I think most authors/illustrators would now agree that having a website is nearly an imperative. But, what about a blog? Your thoughts on that?
I enjoy the blogs as a way of "pajama outreach"--you don't have to put on dry-clean-only clothes and get in the car/plane to do it. But it's a personal choice. If you feel burdened by the idea of blogging, then you don't have to (and probably shouldn't). Put the energy into something that feeds you instead. On the other hand, if it sounds attractive, I recommend:
(a) choosing aparticular theme/focus and sticking to it;
(b) posting on a regular schedule (I keep hearing that regularity is more important than frequency);
(c) keeping in mind that, even though the exercise feels private (you're at home alone on your laptop/PC), what you're sending out is public. Building on the latter, I have chatted with a few editors and agents who're uncomfortable with their authors' blogs (and may have even been asked to "talk" to them by higher-ups). What you elect to write is up to you, but remember that your author blog is still a view of your professional face to the world.
I fret that some talented writers maybe losing opportunities to work with certain agents/editors/schools/publishers because of what they're posting. My rule is to never say anything at Cynsations that I wouldn't on the podium or anything at Spookycyn that I wouldn't during lunch after I sat down from the podium. Along the way, I draw heavily on my journalism background. It's a more formal approach than most, and I'm not at all suggesting it should be adopted by anyone else. But do put some thought into process and its reach, both positive and negative.
What is something that you now are comfortable doing that you would have never imagined yourself being able to do?
Everything? Okay, not quite. I always had some sense that I had an aptitude for language and enjoyed playing with it. I wrote a lot of poetry as a child, and later went into school journalism, eventually majoring in it at college. All the surrounding "author" stuff would've been completely beyond me. But writing fiction is a such privilege. If I'd known at age ten that I'd get to do this someday--to be part of this magical, inspirational, sometimes neurotic world of youth literature, that realization would've far exceeded my wildest, most optimistic dreams. It's led the one-time girl who couldn't do a ten-minute oral report to dress like a vampire and throw a launch party for 100.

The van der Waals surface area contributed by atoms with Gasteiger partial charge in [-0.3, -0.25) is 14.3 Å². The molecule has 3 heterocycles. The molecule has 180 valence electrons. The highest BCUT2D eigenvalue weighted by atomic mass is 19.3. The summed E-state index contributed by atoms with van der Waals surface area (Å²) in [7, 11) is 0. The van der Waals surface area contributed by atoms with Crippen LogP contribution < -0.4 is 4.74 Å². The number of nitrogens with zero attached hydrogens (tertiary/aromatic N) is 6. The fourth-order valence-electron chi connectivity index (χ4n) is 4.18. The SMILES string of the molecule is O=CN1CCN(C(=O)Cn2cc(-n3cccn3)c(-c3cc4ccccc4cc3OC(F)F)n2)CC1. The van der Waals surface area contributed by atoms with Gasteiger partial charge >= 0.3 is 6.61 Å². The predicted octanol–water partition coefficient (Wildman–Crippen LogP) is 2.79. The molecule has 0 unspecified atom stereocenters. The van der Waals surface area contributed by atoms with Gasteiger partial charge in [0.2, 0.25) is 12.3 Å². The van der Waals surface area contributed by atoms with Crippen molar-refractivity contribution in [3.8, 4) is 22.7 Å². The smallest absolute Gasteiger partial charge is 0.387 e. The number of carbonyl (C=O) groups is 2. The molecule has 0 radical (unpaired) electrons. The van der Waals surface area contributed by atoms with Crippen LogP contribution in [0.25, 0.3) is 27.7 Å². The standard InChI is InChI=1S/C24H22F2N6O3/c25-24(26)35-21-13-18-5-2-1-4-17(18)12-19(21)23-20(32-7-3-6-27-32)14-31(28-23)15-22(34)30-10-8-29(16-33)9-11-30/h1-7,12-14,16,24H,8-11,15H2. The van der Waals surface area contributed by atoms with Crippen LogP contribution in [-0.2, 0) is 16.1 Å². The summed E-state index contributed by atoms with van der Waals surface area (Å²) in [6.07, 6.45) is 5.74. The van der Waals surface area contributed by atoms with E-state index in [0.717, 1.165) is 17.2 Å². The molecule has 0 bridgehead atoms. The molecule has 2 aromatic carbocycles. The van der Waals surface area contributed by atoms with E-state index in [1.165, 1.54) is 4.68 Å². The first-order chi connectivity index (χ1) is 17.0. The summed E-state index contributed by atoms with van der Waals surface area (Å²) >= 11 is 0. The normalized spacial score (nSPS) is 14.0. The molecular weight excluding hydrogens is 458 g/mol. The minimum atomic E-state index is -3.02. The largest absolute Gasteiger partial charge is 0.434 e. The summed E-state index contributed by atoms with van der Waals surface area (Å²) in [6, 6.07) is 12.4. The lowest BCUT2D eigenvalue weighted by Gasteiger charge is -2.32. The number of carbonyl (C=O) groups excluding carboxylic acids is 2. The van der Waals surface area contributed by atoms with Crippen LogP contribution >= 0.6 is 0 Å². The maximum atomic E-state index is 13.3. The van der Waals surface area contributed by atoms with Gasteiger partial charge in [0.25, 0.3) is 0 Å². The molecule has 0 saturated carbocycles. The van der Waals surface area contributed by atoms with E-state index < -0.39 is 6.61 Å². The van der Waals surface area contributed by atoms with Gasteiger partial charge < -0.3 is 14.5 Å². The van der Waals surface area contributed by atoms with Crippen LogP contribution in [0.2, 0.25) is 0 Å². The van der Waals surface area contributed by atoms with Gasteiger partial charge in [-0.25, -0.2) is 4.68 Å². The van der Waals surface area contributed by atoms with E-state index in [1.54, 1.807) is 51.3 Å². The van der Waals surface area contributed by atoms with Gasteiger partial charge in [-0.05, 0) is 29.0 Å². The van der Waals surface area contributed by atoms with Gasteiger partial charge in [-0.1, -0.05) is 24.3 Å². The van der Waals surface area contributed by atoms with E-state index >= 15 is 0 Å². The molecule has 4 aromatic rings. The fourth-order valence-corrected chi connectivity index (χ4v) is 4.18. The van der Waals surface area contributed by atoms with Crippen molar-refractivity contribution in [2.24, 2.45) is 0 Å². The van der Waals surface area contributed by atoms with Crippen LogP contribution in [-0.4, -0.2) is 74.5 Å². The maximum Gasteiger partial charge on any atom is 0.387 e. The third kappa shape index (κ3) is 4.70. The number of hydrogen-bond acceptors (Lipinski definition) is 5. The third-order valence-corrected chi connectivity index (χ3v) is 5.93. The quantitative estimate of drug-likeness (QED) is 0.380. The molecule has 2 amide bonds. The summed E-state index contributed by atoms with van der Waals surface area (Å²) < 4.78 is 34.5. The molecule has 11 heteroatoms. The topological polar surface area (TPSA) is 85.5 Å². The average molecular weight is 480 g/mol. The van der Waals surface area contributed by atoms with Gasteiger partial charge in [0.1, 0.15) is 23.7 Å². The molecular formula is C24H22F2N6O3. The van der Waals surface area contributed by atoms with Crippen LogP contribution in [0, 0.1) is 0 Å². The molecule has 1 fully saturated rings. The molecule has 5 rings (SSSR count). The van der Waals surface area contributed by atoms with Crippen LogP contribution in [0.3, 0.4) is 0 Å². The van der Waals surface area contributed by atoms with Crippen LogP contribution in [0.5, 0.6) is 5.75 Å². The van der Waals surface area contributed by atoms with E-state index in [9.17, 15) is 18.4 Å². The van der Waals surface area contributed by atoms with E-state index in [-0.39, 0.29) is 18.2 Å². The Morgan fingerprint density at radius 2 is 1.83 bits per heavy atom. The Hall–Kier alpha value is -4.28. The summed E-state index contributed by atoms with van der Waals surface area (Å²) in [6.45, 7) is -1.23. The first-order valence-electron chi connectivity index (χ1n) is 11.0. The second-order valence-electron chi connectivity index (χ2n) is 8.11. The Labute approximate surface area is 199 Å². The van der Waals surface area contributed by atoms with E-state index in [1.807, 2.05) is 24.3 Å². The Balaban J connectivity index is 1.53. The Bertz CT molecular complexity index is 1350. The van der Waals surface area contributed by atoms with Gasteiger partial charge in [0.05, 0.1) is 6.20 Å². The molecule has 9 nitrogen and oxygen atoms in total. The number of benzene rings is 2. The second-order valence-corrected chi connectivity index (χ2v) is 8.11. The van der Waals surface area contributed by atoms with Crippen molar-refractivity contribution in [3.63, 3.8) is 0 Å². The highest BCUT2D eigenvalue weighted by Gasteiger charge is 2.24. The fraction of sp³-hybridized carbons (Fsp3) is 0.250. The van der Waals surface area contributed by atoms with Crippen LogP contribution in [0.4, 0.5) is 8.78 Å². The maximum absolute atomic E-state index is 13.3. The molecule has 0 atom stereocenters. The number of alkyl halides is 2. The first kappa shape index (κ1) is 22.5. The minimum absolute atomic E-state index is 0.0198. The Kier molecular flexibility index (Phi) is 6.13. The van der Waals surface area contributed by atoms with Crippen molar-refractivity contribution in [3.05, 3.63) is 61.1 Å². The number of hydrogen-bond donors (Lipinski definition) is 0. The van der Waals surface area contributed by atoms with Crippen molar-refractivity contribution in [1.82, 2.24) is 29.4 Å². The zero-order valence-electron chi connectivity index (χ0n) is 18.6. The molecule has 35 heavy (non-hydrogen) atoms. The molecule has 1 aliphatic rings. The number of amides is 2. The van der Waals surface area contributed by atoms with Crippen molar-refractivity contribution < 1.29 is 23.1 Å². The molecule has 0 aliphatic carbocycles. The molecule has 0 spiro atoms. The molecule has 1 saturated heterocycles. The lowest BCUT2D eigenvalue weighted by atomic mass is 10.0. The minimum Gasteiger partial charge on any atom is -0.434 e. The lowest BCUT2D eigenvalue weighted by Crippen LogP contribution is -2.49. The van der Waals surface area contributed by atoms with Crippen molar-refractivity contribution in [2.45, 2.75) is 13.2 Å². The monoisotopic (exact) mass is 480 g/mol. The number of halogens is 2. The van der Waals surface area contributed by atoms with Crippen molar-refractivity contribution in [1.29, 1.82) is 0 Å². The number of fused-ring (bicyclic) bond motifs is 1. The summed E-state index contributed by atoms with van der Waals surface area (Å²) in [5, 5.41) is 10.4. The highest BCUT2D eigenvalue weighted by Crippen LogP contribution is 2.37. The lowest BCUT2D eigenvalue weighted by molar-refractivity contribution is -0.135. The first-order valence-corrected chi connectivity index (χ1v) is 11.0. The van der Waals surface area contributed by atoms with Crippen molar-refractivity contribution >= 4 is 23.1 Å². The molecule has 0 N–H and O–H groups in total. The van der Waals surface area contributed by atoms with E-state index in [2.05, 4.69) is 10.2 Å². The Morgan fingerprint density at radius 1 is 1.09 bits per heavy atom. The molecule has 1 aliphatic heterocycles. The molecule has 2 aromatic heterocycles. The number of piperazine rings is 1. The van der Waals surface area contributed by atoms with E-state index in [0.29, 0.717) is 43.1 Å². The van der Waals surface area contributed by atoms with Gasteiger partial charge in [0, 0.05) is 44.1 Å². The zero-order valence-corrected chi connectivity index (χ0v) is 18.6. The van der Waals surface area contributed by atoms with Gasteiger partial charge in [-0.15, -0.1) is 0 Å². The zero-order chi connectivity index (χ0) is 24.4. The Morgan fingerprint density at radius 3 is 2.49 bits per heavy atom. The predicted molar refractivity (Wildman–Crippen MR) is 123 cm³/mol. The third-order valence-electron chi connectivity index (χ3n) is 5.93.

Thank you. I consider myself a community author. When I quit my full-time law job with over a hundred thousand dollars in student debt, it was a decision of the heart, not the head. My commitment wasn't only to my own work, which I take quite seriously, but to the children's-YA literature as a whole. I'm not sure where it comes from. My family background is very working class, though... a world where you don't "make connections," you just have people stop by for coffee and donuts. But maybe that's it. There was somehow always room for one more guest in my grandparents shoe-box-sized 1940s cottage. Part of me tries to honor that.
Complete this sentence: Writing conferences are to extraverts, what ___________ are to introverts.
Tsunamis. But I'd suggest reconsidering it. After all, a conference is a manufactured professional setting designed to deliver to you information and opportunity. Much of the groundwork is done for you. Just keep chanting--this isn't about me, it's about my manuscripts.
If you knew you had just 24 hours left to live, blog or not blog?
I'd definitely blog--briefly. I'd thank everyone who'd read Cynsations over the years. I'd thank everyone who shared their thoughts via interviews or news bulletins. I'd wish them all well in the future and say how much they meant to me that day and in the past. Speaking of which, thank you!
* * * * *Cynthia, thank YOU so much for taking the time with us here today, and all you do to blaze the trail for us. The Shrinking Violet community is on their feet today, giving you a most deserved standing ovation.
Mary and Robin